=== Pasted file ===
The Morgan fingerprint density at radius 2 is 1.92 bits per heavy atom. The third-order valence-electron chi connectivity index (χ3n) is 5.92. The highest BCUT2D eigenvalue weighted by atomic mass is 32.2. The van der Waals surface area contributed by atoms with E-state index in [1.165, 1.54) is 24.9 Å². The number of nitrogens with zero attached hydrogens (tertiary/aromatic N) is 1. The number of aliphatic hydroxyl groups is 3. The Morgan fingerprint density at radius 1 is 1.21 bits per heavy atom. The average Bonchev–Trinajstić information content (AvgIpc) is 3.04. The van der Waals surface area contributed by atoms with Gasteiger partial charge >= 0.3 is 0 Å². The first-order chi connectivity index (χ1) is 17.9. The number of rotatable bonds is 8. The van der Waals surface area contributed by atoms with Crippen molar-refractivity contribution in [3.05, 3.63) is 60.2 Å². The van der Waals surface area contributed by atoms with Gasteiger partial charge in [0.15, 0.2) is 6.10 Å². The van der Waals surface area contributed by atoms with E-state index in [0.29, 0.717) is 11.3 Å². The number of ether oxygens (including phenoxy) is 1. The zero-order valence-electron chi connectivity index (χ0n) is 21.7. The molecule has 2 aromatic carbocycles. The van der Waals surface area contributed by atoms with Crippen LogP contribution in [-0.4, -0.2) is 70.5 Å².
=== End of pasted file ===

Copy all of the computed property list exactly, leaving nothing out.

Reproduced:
The Morgan fingerprint density at radius 2 is 1.92 bits per heavy atom. The third-order valence-electron chi connectivity index (χ3n) is 5.92. The highest BCUT2D eigenvalue weighted by atomic mass is 32.2. The van der Waals surface area contributed by atoms with E-state index in [1.165, 1.54) is 24.9 Å². The number of nitrogens with zero attached hydrogens (tertiary/aromatic N) is 1. The number of aliphatic hydroxyl groups is 3. The Morgan fingerprint density at radius 1 is 1.21 bits per heavy atom. The average Bonchev–Trinajstić information content (AvgIpc) is 3.04. The van der Waals surface area contributed by atoms with Gasteiger partial charge >= 0.3 is 0 Å². The first-order chi connectivity index (χ1) is 17.9. The number of rotatable bonds is 8. The van der Waals surface area contributed by atoms with Crippen molar-refractivity contribution in [3.05, 3.63) is 60.2 Å². The van der Waals surface area contributed by atoms with Gasteiger partial charge in [0.15, 0.2) is 6.10 Å². The van der Waals surface area contributed by atoms with E-state index in [0.29, 0.717) is 11.3 Å². The number of ether oxygens (including phenoxy) is 1. The zero-order valence-electron chi connectivity index (χ0n) is 21.7. The molecule has 2 aromatic carbocycles. The van der Waals surface area contributed by atoms with Crippen LogP contribution in [-0.4, -0.2) is 70.5 Å².